- This weekend in Saskatoon, Indigenous hockey teams from around Canada compete in the Fred Sasakamoose “Chief Thunderstick” National Hockey Championship.
- This weekend’s event has turned into a pilgrimage, with many fans and players flocking to the statue.
Indigenous hockey teams from all around Canada are competing in the Fred Sasakamoose “Chief Thunderstick” National Hockey Championship this weekend in Saskatoon, from Rankin Inlet, Nunavut, to Ochapawace, Saskatchewan.
After a two-year hiatus due to COVID-19, the competition returns this year with 40 teams competing at Merlis Belsher Place and Rod Hamm Arena.
Neil Sasakamoose, the tournament’s organizer and son of the late Fred Sasakamoose, the first Indigenous person with treaty status to play in the Nation Hockey League, is overjoyed at how large the tournament is has become and how well he is regarded.
“These players are in their twenties, but my father was 86,” Neil explained. “They’ll spread the word in their area, and more people will know his identity.”
“He wanted them to compete here…and he selected Saskatoon as the universe’s center for it.”
Sasakamoose died in November 2020 after getting COVID-19.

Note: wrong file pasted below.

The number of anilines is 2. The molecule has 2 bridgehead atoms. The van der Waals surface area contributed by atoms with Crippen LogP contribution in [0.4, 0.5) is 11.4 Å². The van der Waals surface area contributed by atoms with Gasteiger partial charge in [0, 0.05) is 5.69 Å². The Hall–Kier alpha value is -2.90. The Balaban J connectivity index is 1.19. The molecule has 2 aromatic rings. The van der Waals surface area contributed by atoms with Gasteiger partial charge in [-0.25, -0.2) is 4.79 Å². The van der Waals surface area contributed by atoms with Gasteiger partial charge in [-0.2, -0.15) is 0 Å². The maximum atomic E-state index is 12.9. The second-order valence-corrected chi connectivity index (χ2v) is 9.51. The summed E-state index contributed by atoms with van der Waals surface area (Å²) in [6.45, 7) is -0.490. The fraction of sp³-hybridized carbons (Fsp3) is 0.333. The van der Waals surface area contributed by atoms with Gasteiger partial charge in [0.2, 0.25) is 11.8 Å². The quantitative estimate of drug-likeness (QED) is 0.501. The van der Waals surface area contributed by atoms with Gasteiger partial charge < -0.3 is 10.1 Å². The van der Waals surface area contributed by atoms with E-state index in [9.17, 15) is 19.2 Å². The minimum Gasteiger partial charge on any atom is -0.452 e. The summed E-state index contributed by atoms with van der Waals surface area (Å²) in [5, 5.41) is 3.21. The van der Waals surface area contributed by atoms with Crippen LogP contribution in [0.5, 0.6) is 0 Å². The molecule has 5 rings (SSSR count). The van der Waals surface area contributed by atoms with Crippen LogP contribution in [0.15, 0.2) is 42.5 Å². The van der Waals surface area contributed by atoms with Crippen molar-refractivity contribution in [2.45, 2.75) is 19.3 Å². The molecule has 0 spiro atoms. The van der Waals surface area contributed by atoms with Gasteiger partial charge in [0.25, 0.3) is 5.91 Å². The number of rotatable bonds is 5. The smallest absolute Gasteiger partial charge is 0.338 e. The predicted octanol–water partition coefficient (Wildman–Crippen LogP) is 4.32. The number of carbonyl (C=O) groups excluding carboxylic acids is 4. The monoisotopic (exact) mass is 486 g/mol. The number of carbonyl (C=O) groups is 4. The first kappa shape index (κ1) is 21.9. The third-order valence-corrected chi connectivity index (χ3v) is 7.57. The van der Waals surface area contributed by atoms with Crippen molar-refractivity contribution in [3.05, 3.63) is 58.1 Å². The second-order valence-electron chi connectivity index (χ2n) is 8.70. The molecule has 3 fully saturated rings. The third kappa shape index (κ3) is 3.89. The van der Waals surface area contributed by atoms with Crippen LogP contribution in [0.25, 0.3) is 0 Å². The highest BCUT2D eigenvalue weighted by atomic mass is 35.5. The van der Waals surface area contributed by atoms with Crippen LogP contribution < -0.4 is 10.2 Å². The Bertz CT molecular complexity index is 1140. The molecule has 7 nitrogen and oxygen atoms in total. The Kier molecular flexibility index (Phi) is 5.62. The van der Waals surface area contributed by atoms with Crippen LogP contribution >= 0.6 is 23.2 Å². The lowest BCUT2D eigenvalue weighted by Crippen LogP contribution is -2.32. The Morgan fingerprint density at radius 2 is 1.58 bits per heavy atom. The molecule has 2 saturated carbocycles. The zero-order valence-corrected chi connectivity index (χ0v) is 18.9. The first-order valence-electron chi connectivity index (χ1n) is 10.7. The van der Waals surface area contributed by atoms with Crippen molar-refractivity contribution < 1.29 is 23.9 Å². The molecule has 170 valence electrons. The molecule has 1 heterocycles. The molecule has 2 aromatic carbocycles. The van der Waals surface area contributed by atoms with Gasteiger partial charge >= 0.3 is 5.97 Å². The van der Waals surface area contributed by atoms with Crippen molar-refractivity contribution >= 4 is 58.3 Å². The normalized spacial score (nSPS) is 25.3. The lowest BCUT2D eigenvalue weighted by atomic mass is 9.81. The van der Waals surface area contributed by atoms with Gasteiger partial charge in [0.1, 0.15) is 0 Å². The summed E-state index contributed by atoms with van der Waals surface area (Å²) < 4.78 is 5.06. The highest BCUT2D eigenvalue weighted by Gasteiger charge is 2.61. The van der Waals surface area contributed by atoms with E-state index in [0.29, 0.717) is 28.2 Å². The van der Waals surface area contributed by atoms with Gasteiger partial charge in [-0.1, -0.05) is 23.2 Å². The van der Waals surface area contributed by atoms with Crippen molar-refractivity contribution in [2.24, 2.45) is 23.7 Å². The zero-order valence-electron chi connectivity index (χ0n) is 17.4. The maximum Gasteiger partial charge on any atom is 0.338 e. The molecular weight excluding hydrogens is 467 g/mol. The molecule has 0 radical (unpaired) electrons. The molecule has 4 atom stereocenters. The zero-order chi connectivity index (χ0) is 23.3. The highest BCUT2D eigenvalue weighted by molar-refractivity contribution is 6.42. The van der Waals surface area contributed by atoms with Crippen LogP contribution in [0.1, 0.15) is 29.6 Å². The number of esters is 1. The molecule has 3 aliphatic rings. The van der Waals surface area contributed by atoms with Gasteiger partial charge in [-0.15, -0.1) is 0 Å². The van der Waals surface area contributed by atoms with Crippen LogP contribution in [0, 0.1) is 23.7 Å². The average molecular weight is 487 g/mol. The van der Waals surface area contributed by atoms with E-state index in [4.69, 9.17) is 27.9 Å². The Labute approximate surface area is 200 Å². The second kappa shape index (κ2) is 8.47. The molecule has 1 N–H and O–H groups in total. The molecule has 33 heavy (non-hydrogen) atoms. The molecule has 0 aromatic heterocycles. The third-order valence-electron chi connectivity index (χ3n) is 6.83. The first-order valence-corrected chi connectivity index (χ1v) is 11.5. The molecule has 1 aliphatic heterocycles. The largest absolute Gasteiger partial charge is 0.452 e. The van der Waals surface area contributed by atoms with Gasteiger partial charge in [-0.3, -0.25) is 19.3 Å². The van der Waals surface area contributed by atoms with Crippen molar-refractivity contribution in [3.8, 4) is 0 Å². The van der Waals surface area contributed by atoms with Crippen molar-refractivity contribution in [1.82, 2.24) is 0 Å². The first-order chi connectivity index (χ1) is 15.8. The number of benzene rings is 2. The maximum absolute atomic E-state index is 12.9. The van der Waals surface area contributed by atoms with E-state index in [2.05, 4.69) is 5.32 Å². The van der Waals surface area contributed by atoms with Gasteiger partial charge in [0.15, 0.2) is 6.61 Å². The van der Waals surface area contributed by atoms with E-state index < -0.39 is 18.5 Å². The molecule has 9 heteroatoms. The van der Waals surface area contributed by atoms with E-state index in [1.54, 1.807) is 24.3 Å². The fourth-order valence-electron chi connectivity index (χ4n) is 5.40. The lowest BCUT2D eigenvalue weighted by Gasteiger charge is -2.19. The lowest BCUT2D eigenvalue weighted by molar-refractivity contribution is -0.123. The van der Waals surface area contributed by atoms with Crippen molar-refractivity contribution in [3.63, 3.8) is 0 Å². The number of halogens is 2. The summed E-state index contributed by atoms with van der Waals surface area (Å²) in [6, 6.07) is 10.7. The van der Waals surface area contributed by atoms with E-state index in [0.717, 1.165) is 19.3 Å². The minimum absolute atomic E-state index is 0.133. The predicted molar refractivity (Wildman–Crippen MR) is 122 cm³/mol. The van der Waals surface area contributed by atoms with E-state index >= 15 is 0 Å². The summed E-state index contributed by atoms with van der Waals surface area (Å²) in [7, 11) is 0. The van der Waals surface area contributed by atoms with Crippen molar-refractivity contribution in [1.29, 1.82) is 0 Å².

A statue of Sasakamoose was erected outside of SaskTel Centre earlier this week. This event has evolved into something of a pilgrimage, with many fans and players attending the statue throughout the weekend.
Geronimo Whiteduck of the Nemaska Axemen believed the journey was worthwhile. The team posed for a selfie with the new statue after driving 13 hours from northern Quebec to Toronto and then another half-day to Saskatoon to play in the competition.
“He’s the one who started the tournament, and he paved the way for every Indigenous hockey player out there,” he added.
Saturday, Neil spent time with the squad, praising them for participating in the event. Each interaction, he claims, demonstrates his father’s legacy.
“It tells you how people perceive him across Canada,” Neil remarked.
Fred Sasakamoose was Neil’s father, but he’s a legend among these athletes.
“The forerunner. Williams Lake First Nation Chief Willie Sellars said, “He’s the one who made it a reality for that youngster on the reserve to work harder, strive harder, and realize there’s a chance they can make it all the way.”
Sellars flew down from Williams Lake to compete in the event, and he wouldn’t leave until he had a photo with the fresh new monument.
“When I show these images to the kids back home, they’ll be psyched and hopefully inspired to work harder, strive harder, and hopefully one day be here,” he said.
These “bittersweet” experiences with players and supporters in town for the tournament were described by Neil. He’s spent the last few mornings eating breakfast next to the statue, wishing his father could be here for another tournament so he could see the impact he’s made across the country.
Source: CTV News